“I last saw Sassoon in October 1940 under ironically appropriate circumstances.

“A few weeks earlier I had been posted as staff-captain to the Petroleum Warfare Department, a branch of the Ministry of Mines, that under the dynamic inspiration of Geoffrey Lloyd made a considerable contribution to the war effort. … At that time we were chiefly concerned with the defensive uses to which oil might be put, flame-throwers, tank traps, flame on water. In mid-October we went down into the country to give a demonstration.

“It was what is called a typical, which is to say it was an exceptional, late autumn day; a day that started with mist and a chill in the air, a mist through which the sunlight began to break about eleven. By noon it was  summer hot. It was the prefect day to drive down into the country with a team of cameramen to film the demonstration and it was a perfect picnic site that had been chosen for the demonstration, at the head of a valley, with the grass very green with dew and the trees red and brown and yellow and the spire of a church showing between the branches of an orchard.

“We got down early, set out our cameras, and waited. The blitz had been heavy on the previous night. It was a relief to lie out in the grass, with the sun warm upon our faces, in a countryside untouched by war. The valley was quiet and deserted: nothing dramatic in the country’s history had happened here. It was strange to reflect that within an hour its slopes would be lined with red-hatted officers; a whistle would blow, the handles of the cameras would turn, and explosion would follow on explosion, the soft greensward would be scorched and ripped and scattered into a desert of smouldering fires and scarred iron.

Our horse Sassoon, also named for the poet and foxhunting man.

“The demonstration started at two o’clock. Within a quarter of an hour the beauty of the valley was destroyed and it was just as the high grade staff officers were moving to their cars, as the final informal conferences were breaking up, that a horseman, a civilian, came trotting by. This was, no doubt, a favorite ride of his. He had had no idea that this demonstration was to be held. It could scarcely be a pleasant surprise for him. I looked up, to note with a start of surprise that it was Sassoon.

“My first instinct was to run across and greet him; but a second, wiser instinct checked me. There was an inscrutable expression on that drawn, handsome face as it looked down on the charred and littered grass.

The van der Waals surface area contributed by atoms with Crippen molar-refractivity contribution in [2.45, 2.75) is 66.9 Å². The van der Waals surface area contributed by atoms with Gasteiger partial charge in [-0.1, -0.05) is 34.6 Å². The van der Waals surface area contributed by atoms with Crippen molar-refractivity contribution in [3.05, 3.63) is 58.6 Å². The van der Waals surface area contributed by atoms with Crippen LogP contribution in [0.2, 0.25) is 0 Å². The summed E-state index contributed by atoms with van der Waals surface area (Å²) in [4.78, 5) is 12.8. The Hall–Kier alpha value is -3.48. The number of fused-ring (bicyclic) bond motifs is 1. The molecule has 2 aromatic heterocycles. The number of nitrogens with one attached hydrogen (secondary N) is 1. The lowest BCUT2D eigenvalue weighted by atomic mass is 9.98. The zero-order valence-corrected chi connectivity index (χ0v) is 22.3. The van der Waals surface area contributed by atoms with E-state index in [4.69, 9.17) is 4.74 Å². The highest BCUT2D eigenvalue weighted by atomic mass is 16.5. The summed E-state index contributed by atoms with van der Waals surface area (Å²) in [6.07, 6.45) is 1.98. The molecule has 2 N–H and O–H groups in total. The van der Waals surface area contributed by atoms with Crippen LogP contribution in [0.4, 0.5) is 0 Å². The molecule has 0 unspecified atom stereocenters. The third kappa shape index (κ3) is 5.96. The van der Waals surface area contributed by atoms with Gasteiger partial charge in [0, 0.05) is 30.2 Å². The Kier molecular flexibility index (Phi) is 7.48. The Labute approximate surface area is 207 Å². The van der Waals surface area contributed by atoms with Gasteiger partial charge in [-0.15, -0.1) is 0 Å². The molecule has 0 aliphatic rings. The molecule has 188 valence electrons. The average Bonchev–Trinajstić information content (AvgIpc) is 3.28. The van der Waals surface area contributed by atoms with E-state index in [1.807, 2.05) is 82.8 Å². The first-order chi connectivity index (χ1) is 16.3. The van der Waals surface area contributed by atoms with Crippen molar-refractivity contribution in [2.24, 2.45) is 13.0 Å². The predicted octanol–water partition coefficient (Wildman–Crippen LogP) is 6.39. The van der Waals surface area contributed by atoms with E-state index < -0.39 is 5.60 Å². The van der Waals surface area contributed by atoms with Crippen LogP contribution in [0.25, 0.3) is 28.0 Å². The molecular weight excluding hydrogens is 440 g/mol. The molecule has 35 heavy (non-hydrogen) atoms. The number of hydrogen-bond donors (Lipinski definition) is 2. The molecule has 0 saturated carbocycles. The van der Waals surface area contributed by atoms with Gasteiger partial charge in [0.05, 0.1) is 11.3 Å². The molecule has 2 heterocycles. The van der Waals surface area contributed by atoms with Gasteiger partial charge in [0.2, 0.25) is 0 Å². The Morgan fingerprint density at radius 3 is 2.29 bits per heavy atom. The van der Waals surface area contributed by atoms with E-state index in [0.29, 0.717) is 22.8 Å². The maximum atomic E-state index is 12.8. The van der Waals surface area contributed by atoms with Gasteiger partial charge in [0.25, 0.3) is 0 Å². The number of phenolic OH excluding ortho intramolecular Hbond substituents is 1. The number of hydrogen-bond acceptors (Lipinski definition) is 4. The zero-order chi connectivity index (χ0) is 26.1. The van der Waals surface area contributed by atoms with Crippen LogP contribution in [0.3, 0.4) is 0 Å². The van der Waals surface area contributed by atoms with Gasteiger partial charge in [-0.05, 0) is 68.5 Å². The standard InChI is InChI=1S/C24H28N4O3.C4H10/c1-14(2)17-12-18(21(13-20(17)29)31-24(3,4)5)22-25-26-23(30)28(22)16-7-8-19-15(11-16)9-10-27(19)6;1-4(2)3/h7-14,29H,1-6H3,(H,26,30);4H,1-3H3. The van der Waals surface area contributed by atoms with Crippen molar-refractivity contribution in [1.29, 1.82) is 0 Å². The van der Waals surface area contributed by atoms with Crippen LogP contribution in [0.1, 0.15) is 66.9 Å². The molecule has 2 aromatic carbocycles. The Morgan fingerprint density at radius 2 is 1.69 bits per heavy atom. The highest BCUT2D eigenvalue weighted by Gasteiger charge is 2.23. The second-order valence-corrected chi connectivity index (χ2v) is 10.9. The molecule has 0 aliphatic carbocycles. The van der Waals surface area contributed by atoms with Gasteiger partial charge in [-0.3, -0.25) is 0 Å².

“What thoughts, I wondered, were moving behind that mask: how many different thoughts must be creating a mixed mood–memories of the last war and his revolt against it, his contempt for ‘scarlet majors at the base,’ his poems that had seemed then and later the battle call to a crusade; the sacrifice of his generation that had failed to prevent this second war, whose intensified horror was exemplified by these new engines of destruction, with himself a quarter of a century later, in his fifties and too old for service?

“It was kinder to leave him to that mood, those memories.”

Bedtime Stories: J. Stanley Reeve

An occasional series in which we offer a pleasant “good night” to  our readers, courtesy of hunting literature. Sweet dreams!

The houndbloggers can’t say they knew very much about author J. Stanley Reeve when , in 2009, they picked up a slightly water stained copy of his 1921 book Radnor Reminiscences: A Foxhunting Journal. But he was, in fact, quite a figure of the day. Reeve, who lived from 1878 until 1960, was second cousin-in-law, if there is such a thing, to Theodore Roosevelt (himself a friend of Iroquois Hunt founder General Roger D. Williams) and of the famous poet Amy Lowell, too. Time magazine once described Reeve as the “seasoned and punctilious sportsman of Haverford, Pa.,” and Town and Country gave him the title of “the leading fox hunter of the leading fox hunting city in the country.” Better yet, we have since found a 2010 article by Terry Conway that gives a less formal but more delightful portrait of tonight’s Bedtime Stories author: ” a seasoned sportsman and snappy dresser celebrated for his colorful straw bowlers and, on occasion, a nearly orange suit.” Goodness.

A Radnor Hunt stalwart, Reeve also was on hand for one of the great runs in the history of Mr. Stewart’s Cheshire Foxhounds, the so-called Lenape Run of February 1932, described in delicious detail here. The history describes “a 9 3/4-mile point–39 miles as hounds ran–in five hours and 20 minutes” that ended with only three riders remaining when the gallant fox was accounted for by the hunt’s bitches: huntsman Charlie Smith, M. F. H. Plunket Stewart, and Reeve.

Without further ado, we turn the evening over to Mr. Reeve:

“It has always seemed to me that those hunting people who never begin hunting until the regular season commences, in November, miss half the delights of the game. Anything that one gets real enjoyment from is worth a little hardship; and it certainly pays in regard to hunting.